Causation, further themes

DOI: 10.4324/9780415249126-N114-1
Version: v1,  Published online: 2005
Retrieved August 14, 2020, from

4. Causal functionalism

The thought that it may be possible to marry the insights of the counterfactual approach and those of empirical approaches that emphasize the centrality of processes motivates a recent theory (Menzies 1996), which Lewis (2004) has aptly called causal functionalism. The theory applies the Carnap–Ramsey technique for defining theoretical terms to causation (see Ramsey, F. P. §5). It starts with a folk theory of the causal relation consisting of platitudes about the properties that the causal relation has. These platitudes specify the functional role that the causal relation is thought to occupy. It ends by stipulating that the causal relation is the relation, if there is one, that does in fact occupy this specified role.

The folk theory, it is claimed, has three crucial platitudes. First, the causal relation is a relation between wholly distinct or logically independent events. Second, it is a relation that is intrinsic to the event-pairs that instantiate it. Third, it is typically, but by no means invariably, associated with counterfactual dependence. In the vast majority of cases in which an event c causes another event e, the latter event counterfactually depends on the former. However, while this is not true in cases of pre-emption, these are atypical cases where the presence of extrinsic back-up causes frustrates the appropriate counterfactual dependencies.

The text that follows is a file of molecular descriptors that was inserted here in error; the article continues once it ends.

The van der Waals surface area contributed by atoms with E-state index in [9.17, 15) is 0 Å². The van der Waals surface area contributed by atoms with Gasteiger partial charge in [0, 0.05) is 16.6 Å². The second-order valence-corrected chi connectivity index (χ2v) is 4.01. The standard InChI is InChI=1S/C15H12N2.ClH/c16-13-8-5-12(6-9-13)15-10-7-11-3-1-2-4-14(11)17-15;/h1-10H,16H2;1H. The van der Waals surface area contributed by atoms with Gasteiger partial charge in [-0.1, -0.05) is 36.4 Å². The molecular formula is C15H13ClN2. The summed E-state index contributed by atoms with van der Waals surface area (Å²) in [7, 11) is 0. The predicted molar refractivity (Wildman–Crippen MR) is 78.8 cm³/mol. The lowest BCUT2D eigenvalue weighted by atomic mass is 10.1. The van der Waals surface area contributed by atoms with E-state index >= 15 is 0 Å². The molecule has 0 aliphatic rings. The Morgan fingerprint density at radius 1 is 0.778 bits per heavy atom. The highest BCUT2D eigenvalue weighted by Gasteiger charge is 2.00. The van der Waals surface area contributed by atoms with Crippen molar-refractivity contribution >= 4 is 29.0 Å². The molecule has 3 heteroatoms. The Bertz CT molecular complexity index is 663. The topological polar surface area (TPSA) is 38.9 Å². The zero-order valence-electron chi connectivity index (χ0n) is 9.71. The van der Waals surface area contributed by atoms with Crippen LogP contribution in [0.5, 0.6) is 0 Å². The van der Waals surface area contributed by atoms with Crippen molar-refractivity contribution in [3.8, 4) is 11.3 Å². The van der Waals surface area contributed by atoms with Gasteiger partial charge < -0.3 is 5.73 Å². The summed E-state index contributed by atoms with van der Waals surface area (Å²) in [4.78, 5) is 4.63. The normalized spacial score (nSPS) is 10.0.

In sum, then, the conceptual part of the functionalist theory says that the causal relation is the intrinsic relation that is typically associated with counterfactual dependence between distinct events. This is enough for us to single out Suzy’s stone-throwing, and not Billy’s, as the cause of the bottle’s shattering. For an intrinsic physical relation of the kind that typically holds when there is a counterfactual dependence between distinct events connects Suzy’s throw, but not Billy’s throw, with the bottle’s shattering. Of course, it is open to us to conduct an a posteriori investigation of the nature of this intrinsic relation. It may turn out to be the relation that holds between events when there is a transfer of energy-momentum between them. Or more plausibly, if we relativize the theoretical definition of causation to a kind of system, we may find that the intrinsic relation varies from one kind of system to another, sometimes being a physical process, sometimes a non-physical process.

Such a functionalist approach has the virtue of separating out the conceptual and empirical parts of the process of identifying the causal relation. It is also a realist theory in so far as it takes causation to be a structural feature of reality that underlies counterfactual dependence. While a counterfactual dependence between two distinct events generally indicates the existence of a causal relation between events, the causal relation itself is distinct from that counterfactual dependence.

Citing this article:
Menzies, Peter. Causal functionalism. Causation, further themes, 2005, doi:10.4324/9780415249126-N114-1. Routledge Encyclopedia of Philosophy, Taylor and Francis,
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